In conversation with Manas Datta

We had the opportunity to bring Mr. Manas Datta as a guest on our podcast – Cashflo Unscripted.

Mr. Manas Datta, is Group CFO of Wockhardt Ltd – one of India’s truly global pharmaceutical companies with operations across the globe. Mr. Datta has 30+ years experience as a finance leader in corporate finance, treasury, M&A, and taxation in diversified businesses – pharma, chemicals, fertilizers, power, and hospitality. He is a cost accountant by qualification and an alumnus of IIM Ahmedabad. He has been featured in Forbes, in the September 2019 issue and is also the recipient of many awards and accolades, including CFO 100 for three years in a row. He is named among the most influential CFOs by the Chartered Institute of Management Accountants. 

It was truly an honor to have such an influential and experienced CFO at CashFlo Unscripted and share his perspective on the different aspects of working at a billion-dollar company. 

Manas faced numerous challenges in his journey to bring Wockhardt back to strong financial health. Before Manas joined in 2014, Wockhardt was under the scrutiny by USFDA for maintaining unsanitary working conditions, has posted negative net profits since 2016 and flat revenue over the same time period. When Manas joined the company, he came up with three different buckets of strategies to tackle the problem. 

The problem of US safety was affecting three of Wockhardt’s plants and the molecules it was selling, across the globe. This led to a decline in the business with the US, from $500 million to $125 million and it was only because Wockhardt couldn’t enforce quality management in India.

The three buckets of strategies that he talked about included research-driven programs, de-growing the generic branded business in India and using the money for R&D, and entering into business in many different geographies across the world. This helped Wockhardt to improve its standing in the market and cover the decline caused during 2014. Later on,it went on to add six new molecules and now runs one of the largest end-to-end antibiotic research programs in the world. 

As the CFO of a multinational company, one of the biggest challenges that Manas faced was spending 14% of the top line on R&D without any financial support from banks. Therefore, the challenge was to make sure that the company was liquid enough to spend more than $300 million in R&D. The other challenges that he faced were making sure that the organization structure was flexible enough to adjust globally in an evolving scenario and also ensuring that the management gets the right information and not the bulk of information.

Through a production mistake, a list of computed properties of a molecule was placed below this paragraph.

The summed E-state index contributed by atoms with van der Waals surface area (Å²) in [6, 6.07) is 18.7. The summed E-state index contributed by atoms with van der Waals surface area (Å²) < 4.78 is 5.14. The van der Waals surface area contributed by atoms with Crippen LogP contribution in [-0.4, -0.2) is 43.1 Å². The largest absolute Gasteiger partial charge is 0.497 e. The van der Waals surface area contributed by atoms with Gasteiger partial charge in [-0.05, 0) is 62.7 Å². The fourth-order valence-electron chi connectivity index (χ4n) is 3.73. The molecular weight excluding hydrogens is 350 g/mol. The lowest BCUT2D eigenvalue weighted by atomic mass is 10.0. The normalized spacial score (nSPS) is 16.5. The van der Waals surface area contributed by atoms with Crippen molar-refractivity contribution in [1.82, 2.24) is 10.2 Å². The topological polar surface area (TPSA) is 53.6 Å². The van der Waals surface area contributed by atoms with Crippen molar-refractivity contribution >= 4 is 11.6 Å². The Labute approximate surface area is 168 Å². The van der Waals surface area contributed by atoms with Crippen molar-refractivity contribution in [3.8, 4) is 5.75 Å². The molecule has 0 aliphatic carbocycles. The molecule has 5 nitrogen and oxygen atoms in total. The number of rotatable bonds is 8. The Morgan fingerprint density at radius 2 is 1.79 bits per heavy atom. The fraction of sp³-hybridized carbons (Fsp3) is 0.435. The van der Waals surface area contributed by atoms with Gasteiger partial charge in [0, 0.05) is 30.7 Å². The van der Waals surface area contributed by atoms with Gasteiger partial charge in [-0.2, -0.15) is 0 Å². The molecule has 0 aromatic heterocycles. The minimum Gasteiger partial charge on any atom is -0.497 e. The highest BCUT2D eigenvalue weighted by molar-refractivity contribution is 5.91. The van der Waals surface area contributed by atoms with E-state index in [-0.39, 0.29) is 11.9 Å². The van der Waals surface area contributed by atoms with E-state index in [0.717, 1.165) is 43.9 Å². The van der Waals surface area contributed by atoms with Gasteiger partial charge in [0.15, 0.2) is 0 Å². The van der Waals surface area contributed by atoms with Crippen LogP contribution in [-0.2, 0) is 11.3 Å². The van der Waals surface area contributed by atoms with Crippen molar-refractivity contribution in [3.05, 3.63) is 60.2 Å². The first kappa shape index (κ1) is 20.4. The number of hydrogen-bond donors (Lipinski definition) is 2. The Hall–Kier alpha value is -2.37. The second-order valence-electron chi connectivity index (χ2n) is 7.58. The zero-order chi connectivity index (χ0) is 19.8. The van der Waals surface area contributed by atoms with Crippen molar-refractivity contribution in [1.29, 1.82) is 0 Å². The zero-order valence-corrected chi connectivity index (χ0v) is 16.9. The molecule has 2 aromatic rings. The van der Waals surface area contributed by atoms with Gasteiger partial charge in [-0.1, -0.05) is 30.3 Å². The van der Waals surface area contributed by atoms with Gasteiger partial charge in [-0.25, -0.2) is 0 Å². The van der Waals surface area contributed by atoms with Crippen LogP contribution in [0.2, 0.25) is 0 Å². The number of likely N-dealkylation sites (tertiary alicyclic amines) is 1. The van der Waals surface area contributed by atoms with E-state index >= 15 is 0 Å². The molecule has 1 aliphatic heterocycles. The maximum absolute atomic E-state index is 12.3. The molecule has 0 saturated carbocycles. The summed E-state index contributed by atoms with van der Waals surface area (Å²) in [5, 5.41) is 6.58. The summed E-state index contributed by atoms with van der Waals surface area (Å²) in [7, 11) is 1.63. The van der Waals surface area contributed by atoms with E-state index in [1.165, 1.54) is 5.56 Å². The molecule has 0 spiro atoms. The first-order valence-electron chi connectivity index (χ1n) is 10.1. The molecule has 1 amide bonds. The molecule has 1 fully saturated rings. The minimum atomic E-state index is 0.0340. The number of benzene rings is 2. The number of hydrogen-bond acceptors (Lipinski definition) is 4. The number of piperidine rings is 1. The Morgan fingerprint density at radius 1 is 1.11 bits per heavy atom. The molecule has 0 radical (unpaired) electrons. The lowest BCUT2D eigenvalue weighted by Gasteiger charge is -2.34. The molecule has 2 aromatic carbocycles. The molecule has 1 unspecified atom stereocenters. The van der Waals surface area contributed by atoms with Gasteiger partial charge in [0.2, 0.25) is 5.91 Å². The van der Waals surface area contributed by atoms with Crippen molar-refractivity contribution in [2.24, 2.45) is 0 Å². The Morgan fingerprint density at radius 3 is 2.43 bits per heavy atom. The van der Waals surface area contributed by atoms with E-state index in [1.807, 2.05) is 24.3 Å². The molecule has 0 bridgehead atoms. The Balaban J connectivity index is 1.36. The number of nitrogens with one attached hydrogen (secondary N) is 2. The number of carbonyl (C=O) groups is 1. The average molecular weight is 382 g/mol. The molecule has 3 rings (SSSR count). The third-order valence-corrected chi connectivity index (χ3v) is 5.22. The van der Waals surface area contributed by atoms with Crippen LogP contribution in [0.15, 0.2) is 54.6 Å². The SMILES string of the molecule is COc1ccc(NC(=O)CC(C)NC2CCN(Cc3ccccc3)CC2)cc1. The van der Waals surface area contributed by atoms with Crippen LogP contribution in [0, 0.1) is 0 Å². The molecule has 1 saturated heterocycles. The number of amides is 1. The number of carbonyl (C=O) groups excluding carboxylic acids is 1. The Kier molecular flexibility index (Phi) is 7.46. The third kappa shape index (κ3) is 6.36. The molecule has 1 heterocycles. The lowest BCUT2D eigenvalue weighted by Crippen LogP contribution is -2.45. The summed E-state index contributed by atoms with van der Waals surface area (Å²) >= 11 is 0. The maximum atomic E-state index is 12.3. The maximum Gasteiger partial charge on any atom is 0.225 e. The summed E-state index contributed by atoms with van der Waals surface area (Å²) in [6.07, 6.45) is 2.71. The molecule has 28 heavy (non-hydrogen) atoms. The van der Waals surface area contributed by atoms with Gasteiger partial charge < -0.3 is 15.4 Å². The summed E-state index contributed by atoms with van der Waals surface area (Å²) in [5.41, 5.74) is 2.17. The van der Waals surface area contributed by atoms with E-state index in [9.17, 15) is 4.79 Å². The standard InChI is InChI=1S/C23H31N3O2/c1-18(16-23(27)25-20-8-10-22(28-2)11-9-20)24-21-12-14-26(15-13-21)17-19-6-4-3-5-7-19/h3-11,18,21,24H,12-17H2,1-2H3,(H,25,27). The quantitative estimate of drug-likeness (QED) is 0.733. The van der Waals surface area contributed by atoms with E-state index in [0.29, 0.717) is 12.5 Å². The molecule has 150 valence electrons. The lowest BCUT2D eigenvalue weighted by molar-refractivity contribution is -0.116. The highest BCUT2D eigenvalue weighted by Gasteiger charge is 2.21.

“To me there are no challenges rather a provocation that everything is an opportunity.”

When asked about the challenges faced in raising funds for R&D, Manas said that research and development in pharma rarely have any organized financial norms and the internationally orientated debt funds are likewise not accessible. Consequently, the solitary source left for financing is venture capitalist or private equity players yet they are exceptionally costly. So Wockhardt takes funding from various Indian and global lenders for its R&D projects.

To tackle the problem of agility and getting the right information at the right time, Manas implemented a day-2 reporting system, which means that by end of the month without changing anything that normally an accountant would do to manage its reporting structure, they go live with financial reports. Wockhardt captures everything on the last day of the month, and with time differences some places have it on day +1 and for some it’s day +2, and immediately present the reports to management. In the last five years, moving from a data-based ERP to rapid digital reporting has benefitted from the 2-day reporting system.

“Digitalization is a complete organizational transformation and not just digitization”

From funding we moved onto a more theoretical note, talking about the difference between entrepreneur and professional. Manas believes that an entrepreneur would be infinitely optimistic whereas professionals are trained to be pessimistic. As a professional, they are trained to follow a set of norms but as an entrepreneur, there are no limits or bounds.

We moved on to talking about the effect of the pandemic on Wockhardt, Manas said that being an essential commodity supplier they had the luck of opening up after one month of the lockdown. For the initial one month, there was trouble due to the restricted supplies from China. These challenges pushed the organization to search for unconventional ways of doing work, in terms of getting alternate resources and sources of material. Financing wasn’t a challenge during this time for the company and there was global support as well.

By the end of the discussion we were interested to know Mr. Manas’s view on the changes in the supply chain due the government’s “Atma Nirbhar” policy. Manas has the view that having such a strategy will not be extremely practical on the grounds that it moves against existing supply chain infrastructure. He doesn’t accept that everything should necessarily be done by India, and we could develop by focusing on value-additions, and especially for pharma the attention ought to be on value-added products instead of pure manufacturing (API). 

It’s a testament to the challenges a CFO, at a billion-dollar company faces and the way he tackles each situation with a plethora of strategies that further help in development of the organization.

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